UNIVERSITY PARK, Pa. — Baby boomers are more likely to live with numerous chronic health conditions than earlier generations, according to new research from Penn State and Texas State University.
Study authors warn that the growing rate of multiple chronic health conditions (multimorbidity) among older Americans represents a real health threat to the nation. If it continues, this trend will almost certainly place increased strain on the well-being of older adults, medical infrastructures, and federal insurance systems. On a related note, the amount of Americans over 65 is projected to increase by an astounding 50 percent by 2050.
Researchers note that this isn’t the first study to indicate greater health deterioration among today’s older adults. Moving forward, they would like to see their findings help inform new policies addressing this nationwide issue.
“Even before the COVID-19 pandemic, we were beginning to see declines in life expectancy among middle-aged Americans, a reversal of more than a century long trend,” says Steven Haas, associate professor of sociology and demography at Penn State, in a statement. “Furthermore, the past 30 years has seen population health in the U.S. fall behind that in other high-income countries, and our findings suggest that the U.S. is likely to continue to fall further behind our peers.”
Study authors analyzed data on adults aged 51 years and older originally collected by the Health and Retirement Study, which is a a nationally representative survey of aging Americans. Multimorbidity was measured by looking out for nine chronic conditions: heart disease, hypertension, stroke, diabetes, arthritis, lung disease, cancer (excluding skin cancer), high depressive symptoms, and cognitive impairment. Variations in the specific conditions driving generational differences in multimorbidity were also investigated.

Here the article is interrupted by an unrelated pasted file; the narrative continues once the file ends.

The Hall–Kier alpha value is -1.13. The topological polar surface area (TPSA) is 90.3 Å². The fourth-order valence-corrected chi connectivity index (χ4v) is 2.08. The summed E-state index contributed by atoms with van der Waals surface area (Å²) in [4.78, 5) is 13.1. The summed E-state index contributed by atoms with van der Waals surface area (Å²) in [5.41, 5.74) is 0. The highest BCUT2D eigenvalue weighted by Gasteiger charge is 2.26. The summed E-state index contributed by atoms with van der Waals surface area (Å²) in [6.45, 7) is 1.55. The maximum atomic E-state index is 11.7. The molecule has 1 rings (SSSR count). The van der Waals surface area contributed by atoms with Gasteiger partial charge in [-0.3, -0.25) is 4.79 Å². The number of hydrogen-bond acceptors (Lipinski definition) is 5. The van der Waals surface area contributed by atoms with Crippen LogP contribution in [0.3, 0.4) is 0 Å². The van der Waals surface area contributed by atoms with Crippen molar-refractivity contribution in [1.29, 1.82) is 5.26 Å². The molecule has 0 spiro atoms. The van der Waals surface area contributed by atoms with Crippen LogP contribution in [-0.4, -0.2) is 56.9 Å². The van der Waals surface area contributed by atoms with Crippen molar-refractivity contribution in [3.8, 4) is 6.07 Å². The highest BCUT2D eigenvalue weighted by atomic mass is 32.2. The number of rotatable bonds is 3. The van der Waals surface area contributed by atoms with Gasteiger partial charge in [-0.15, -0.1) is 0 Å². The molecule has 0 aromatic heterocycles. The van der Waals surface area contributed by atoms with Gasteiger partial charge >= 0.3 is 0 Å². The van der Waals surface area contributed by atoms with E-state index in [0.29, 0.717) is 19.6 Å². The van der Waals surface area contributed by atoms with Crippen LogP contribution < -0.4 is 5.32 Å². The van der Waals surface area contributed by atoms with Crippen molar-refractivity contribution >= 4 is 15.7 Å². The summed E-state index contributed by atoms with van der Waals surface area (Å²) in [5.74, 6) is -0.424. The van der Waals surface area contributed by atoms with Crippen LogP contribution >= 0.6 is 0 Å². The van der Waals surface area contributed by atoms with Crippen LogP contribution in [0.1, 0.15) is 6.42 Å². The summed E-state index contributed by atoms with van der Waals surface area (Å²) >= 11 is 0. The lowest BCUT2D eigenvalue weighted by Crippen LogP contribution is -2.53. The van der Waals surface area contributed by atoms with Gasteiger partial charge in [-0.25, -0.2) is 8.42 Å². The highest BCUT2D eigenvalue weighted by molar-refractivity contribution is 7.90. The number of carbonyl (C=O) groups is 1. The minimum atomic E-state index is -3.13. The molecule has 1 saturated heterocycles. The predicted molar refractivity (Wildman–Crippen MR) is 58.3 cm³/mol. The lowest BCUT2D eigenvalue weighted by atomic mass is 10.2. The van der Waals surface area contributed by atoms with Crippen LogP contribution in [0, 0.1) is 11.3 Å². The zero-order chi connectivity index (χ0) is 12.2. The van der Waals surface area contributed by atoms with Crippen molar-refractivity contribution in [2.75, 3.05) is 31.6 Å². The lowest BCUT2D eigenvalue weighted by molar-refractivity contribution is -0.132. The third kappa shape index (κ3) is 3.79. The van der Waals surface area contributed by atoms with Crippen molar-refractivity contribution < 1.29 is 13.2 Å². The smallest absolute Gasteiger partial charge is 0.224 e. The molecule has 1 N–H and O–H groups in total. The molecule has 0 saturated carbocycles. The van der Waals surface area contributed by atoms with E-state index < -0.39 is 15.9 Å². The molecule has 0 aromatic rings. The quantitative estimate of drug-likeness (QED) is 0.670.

Baby Boomers have worse health than Great Depression-era Americans
Ultimately, researchers concluded that more recently born generations of older adults are more likely to live with more chronic conditions, and develop those issues earlier in life.
“For example, when comparing those born between 1948-65 – referred to as Baby Boomers — to those born during the later years of the Great Depression (between 1931 and 1941) at similar ages,” Prof. Haas adds, “Baby Boomers exhibited a greater number of chronic health conditions. Baby Boomers also reported two or more chronic health conditions at younger ages.”
Notably, sociodemographic factors also appeared to affect the risk of multimorbidity among all generations. Examples include race and ethnicity, whether the person was born in the U.S., childhood socioeconomic situations, and childhood health.
The most common conditions seen in adults with multimorbidity (across all generations) were arthritis and hypertension. Additionally, some collected evidence suggests both high depressive symptoms and diabetes contributed to the observed generational multimorbidity risk differences.
Study authors say there are multiple potential explanations for these findings.
“Later-born generations have had access to more advanced modern medicine for a greater period of their lives, therefore we may expect them to enjoy better health than those born to prior generations,” concludes Nicholas Bishop, assistant professor at Texas State University. “Though this is partially true, advanced medical treatments may enable individuals to live with multiple chronic conditions that once would have proven fatal, potentially increasing the likelihood that any one person experiences multimorbidity.”
Prof. Bishops adds that today’s older adults have had “greater exposure” to health risk factors such as obesity. Also, health issues are more likely to be diagnosed in older adults nowadays thanks to improvements in medical technology.
The study is published in The Journals of Gerontology.
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